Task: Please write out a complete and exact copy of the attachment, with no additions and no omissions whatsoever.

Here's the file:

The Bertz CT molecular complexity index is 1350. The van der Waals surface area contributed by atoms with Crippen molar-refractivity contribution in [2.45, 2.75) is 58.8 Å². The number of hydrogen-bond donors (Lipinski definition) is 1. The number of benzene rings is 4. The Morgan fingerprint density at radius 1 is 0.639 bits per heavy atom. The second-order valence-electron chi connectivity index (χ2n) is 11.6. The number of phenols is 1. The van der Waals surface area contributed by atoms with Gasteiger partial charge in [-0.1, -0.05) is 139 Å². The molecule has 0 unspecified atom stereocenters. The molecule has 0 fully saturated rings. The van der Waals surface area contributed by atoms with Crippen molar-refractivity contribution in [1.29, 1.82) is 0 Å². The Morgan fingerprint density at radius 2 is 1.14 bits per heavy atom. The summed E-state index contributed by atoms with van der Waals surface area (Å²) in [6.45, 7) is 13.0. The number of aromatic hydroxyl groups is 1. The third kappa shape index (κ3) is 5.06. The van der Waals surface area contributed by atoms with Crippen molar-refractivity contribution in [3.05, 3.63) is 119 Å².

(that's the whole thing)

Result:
The Bertz CT molecular complexity index is 1350. The van der Waals surface area contributed by atoms with Crippen molar-refractivity contribution in [2.45, 2.75) is 58.8 Å². The number of hydrogen-bond donors (Lipinski definition) is 1. The number of benzene rings is 4. The Morgan fingerprint density at radius 1 is 0.639 bits per heavy atom. The second-order valence-electron chi connectivity index (χ2n) is 11.6. The number of phenols is 1. The van der Waals surface area contributed by atoms with Gasteiger partial charge in [-0.1, -0.05) is 139 Å². The molecule has 0 unspecified atom stereocenters. The molecule has 0 fully saturated rings. The van der Waals surface area contributed by atoms with Crippen molar-refractivity contribution in [1.29, 1.82) is 0 Å². The Morgan fingerprint density at radius 2 is 1.14 bits per heavy atom. The summed E-state index contributed by atoms with van der Waals surface area (Å²) in [6.45, 7) is 13.0. The number of aromatic hydroxyl groups is 1. The third kappa shape index (κ3) is 5.06. The van der Waals surface area contributed by atoms with Crippen molar-refractivity contribution in [3.05, 3.63) is 119 Å².